Mold can lurk anywhere, outdoors or in your home-malevolently growing beneath the surface. Those with a weak immune system may experience some symptoms and allergies, while others may not. Many types of mold, including mildew, may exist in your home, particularly in humid, damp, warm environments.
If you’ve discovered mold in your home or have been suffering from chronic allergies, below is a general primer on how mold may be affecting your home and your health. If you suspect that mold is the result of your illness, get a mold specialist in your home to take care of the problem and see a physician about addressing your illness.
If mold is making you sick, you can suffer a number of allergic reactions. Mold allergies may cause the immune system to go into overdrive, causing it to go into super defensive mode when you inhale mold spores. A mold allergy may mimic other allergies, making your eyes itch, making you sneeze, cough, or a variety of other symptoms that can leave you feeling miserable.
In some people, a mold allergy may restrict breathing or even lead to asthma. If you’ve been diagnosed with a mold allergy, the best bet is to limit your exposure to the mold responsible for causing the allergic symptoms. If this is not possible, your physician can prescribe you drugs that can help keep the mold allergy symptoms under control.
Symptoms of Mold Illness
Mold illness may produce the same symptoms and signs of other allergies that affect the upper respiratory systems. Depending on the state of your immune system, mold illness symptoms can be anywhere on the spectrum from mild to severe. These symptoms may even vary from person to person.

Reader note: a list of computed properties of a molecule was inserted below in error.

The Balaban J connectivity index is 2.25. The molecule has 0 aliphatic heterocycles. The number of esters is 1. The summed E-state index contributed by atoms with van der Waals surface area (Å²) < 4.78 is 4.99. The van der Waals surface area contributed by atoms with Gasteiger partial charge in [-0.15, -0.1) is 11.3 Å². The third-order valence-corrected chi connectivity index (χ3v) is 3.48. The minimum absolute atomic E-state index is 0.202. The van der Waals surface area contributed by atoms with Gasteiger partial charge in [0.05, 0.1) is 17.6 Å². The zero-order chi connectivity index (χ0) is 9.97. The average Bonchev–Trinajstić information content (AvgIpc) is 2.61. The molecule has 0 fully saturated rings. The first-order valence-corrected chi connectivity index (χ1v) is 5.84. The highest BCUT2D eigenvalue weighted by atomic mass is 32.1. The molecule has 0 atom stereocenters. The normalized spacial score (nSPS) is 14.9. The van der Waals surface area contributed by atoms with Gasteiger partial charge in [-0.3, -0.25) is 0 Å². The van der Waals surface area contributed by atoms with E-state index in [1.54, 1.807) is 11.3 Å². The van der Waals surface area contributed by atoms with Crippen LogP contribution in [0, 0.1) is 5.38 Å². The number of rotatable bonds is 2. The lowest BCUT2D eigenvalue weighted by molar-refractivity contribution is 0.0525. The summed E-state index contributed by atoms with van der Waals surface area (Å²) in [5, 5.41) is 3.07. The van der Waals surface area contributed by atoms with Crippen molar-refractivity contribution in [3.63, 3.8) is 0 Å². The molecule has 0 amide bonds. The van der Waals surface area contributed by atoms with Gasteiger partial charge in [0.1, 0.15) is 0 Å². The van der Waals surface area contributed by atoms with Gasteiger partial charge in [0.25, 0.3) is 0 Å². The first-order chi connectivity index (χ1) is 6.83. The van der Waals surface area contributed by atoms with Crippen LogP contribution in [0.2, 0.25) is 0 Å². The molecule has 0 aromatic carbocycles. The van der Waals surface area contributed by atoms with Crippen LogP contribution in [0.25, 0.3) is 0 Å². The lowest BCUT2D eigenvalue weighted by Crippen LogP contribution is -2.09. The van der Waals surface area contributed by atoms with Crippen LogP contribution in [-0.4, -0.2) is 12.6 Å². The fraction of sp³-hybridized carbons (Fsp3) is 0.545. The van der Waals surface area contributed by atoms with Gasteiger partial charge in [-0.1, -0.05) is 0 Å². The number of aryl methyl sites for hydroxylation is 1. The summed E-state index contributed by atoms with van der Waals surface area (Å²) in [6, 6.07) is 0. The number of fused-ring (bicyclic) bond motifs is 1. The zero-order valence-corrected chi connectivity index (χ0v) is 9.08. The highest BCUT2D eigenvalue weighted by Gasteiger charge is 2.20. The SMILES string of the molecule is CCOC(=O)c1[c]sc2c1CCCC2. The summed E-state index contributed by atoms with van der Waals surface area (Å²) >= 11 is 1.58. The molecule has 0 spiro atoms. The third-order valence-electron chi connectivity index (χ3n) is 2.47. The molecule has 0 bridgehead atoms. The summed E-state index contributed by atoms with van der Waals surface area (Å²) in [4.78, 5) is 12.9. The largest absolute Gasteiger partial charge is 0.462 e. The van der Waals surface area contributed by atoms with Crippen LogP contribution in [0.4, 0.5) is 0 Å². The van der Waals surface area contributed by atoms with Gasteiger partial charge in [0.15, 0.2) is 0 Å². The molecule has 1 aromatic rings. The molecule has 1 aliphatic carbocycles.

Some people experience mold illness symptoms constantly throughout the year while others may only experience symptoms while the weather is warm and damp. If you believe you are suffering from mold illness, your symptoms may include some of the following:
• Watery eyes
• Redness of eyes
• Itchy nose, throat, and eyes
• Postnasal drip
• Stuffy or runny nose
As mentioned above, a mold allergy can lead to breathing problems or even asthma. An asthma attack my occur if a person already diagnosed with asthma is exposed to mold. Certain molds may lead to a severe asthma attack. If you think your mold allergy has led to the development of asthma, see a physician right away. The signs and symptoms of asthma are:
• Chest tightness
• Shortness of breath
Causes of Mold Illness
Mold illness is very much like other allergies in that it triggers an overactive response from a vulnerable immune systems. When you are exposed to mold and inhale the spores, your body registers them as harmful invaders and instantly takes measures to fight them off.
The development of these antibodies cause your body to experience allergic symptoms. Every time you inhale these tiny airborne spores, your body is at war. This can grow tiresome, as the allergic symptoms may leave you feeling miserable.
Unfortunately, your body has a great memory, which sometimes works against you. Once you’ve removed yourself from the mold-laden area, your body already has the mug shot of the invader memorized, causing your body to constantly create antibodies to protect you from future mold invasions.
These preventive measures cause your body to release protective substances like histamine. Histamine an incredible amount of allergic symptoms, like a runny nose, or red, watery, itchy eyes.
Other Mold-Related Illnesses
Mold in vicious in not only does it invade your home and cause allergies, but it may produce other illnesses too. These illnesses may not cause the allergic symptoms listed above, making it a bit trickier to diagnose. Mold illnesses and infections may cause:
• Skin irritation
• Flu-like symptoms
People Most at Risk for Mold Illness
There are several factors that may cause a person so suffer from a mold illness or experience a worsening of allergic symptoms. These factors may include: